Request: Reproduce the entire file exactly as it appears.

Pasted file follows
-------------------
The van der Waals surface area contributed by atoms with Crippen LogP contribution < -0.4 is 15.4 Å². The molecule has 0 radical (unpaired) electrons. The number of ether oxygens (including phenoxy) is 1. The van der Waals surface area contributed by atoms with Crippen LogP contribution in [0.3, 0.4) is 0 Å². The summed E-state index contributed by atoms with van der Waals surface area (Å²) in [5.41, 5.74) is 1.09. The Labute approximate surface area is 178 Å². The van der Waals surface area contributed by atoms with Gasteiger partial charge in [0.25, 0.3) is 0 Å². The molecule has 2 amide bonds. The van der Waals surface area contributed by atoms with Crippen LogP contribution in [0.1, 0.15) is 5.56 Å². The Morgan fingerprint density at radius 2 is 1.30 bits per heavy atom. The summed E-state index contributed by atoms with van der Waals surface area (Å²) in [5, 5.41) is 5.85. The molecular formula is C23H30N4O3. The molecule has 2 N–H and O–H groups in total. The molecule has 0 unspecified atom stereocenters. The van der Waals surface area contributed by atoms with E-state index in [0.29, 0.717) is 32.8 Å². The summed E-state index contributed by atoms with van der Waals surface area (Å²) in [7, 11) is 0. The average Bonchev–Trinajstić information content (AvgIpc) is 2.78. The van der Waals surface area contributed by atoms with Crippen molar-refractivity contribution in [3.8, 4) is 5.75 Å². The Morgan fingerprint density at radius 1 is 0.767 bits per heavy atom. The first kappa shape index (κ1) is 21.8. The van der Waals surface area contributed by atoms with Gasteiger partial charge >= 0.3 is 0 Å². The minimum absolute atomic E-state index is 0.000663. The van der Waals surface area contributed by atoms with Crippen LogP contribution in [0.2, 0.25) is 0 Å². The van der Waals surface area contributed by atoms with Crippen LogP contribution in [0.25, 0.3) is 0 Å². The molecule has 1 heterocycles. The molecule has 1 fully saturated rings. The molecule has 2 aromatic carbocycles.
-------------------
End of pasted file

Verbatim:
The van der Waals surface area contributed by atoms with Crippen LogP contribution < -0.4 is 15.4 Å². The molecule has 0 radical (unpaired) electrons. The number of ether oxygens (including phenoxy) is 1. The van der Waals surface area contributed by atoms with Crippen LogP contribution in [0.3, 0.4) is 0 Å². The summed E-state index contributed by atoms with van der Waals surface area (Å²) in [5.41, 5.74) is 1.09. The Labute approximate surface area is 178 Å². The van der Waals surface area contributed by atoms with Gasteiger partial charge in [0.25, 0.3) is 0 Å². The molecule has 2 amide bonds. The van der Waals surface area contributed by atoms with Crippen LogP contribution in [0.1, 0.15) is 5.56 Å². The Morgan fingerprint density at radius 2 is 1.30 bits per heavy atom. The summed E-state index contributed by atoms with van der Waals surface area (Å²) in [5, 5.41) is 5.85. The molecular formula is C23H30N4O3. The molecule has 2 N–H and O–H groups in total. The molecule has 0 unspecified atom stereocenters. The van der Waals surface area contributed by atoms with E-state index in [0.29, 0.717) is 32.8 Å². The summed E-state index contributed by atoms with van der Waals surface area (Å²) in [7, 11) is 0. The average Bonchev–Trinajstić information content (AvgIpc) is 2.78. The van der Waals surface area contributed by atoms with Crippen molar-refractivity contribution in [3.8, 4) is 5.75 Å². The Morgan fingerprint density at radius 1 is 0.767 bits per heavy atom. The first kappa shape index (κ1) is 21.8. The van der Waals surface area contributed by atoms with Gasteiger partial charge >= 0.3 is 0 Å². The minimum absolute atomic E-state index is 0.000663. The van der Waals surface area contributed by atoms with Crippen LogP contribution in [0.2, 0.25) is 0 Å². The van der Waals surface area contributed by atoms with Crippen LogP contribution in [0.25, 0.3) is 0 Å². The molecule has 1 heterocycles. The molecule has 1 fully saturated rings. The molecule has 2 aromatic carbocycles.